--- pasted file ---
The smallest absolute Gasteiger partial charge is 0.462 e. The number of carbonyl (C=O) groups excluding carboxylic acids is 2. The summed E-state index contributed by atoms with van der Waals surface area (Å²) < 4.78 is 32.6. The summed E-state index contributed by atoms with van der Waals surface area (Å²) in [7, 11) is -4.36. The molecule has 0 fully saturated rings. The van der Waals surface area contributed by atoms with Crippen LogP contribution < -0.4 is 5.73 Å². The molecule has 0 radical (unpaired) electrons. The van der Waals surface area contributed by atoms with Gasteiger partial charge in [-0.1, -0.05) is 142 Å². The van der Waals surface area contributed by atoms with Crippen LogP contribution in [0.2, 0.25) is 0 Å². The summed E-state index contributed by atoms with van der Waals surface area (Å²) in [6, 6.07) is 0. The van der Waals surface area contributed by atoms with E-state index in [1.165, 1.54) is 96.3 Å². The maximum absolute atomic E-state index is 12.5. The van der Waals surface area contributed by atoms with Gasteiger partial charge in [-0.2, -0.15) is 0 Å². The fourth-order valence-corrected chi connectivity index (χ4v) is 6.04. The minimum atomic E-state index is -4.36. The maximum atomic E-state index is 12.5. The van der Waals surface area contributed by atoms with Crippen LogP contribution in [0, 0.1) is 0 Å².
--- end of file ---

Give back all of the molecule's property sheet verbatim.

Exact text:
The smallest absolute Gasteiger partial charge is 0.462 e. The number of carbonyl (C=O) groups excluding carboxylic acids is 2. The summed E-state index contributed by atoms with van der Waals surface area (Å²) < 4.78 is 32.6. The summed E-state index contributed by atoms with van der Waals surface area (Å²) in [7, 11) is -4.36. The molecule has 0 fully saturated rings. The van der Waals surface area contributed by atoms with Crippen LogP contribution < -0.4 is 5.73 Å². The molecule has 0 radical (unpaired) electrons. The van der Waals surface area contributed by atoms with Gasteiger partial charge in [-0.1, -0.05) is 142 Å². The van der Waals surface area contributed by atoms with Crippen LogP contribution in [0.2, 0.25) is 0 Å². The summed E-state index contributed by atoms with van der Waals surface area (Å²) in [6, 6.07) is 0. The van der Waals surface area contributed by atoms with E-state index in [1.165, 1.54) is 96.3 Å². The maximum absolute atomic E-state index is 12.5. The van der Waals surface area contributed by atoms with Gasteiger partial charge in [-0.2, -0.15) is 0 Å². The fourth-order valence-corrected chi connectivity index (χ4v) is 6.04. The minimum atomic E-state index is -4.36. The maximum atomic E-state index is 12.5. The van der Waals surface area contributed by atoms with Crippen LogP contribution in [0, 0.1) is 0 Å².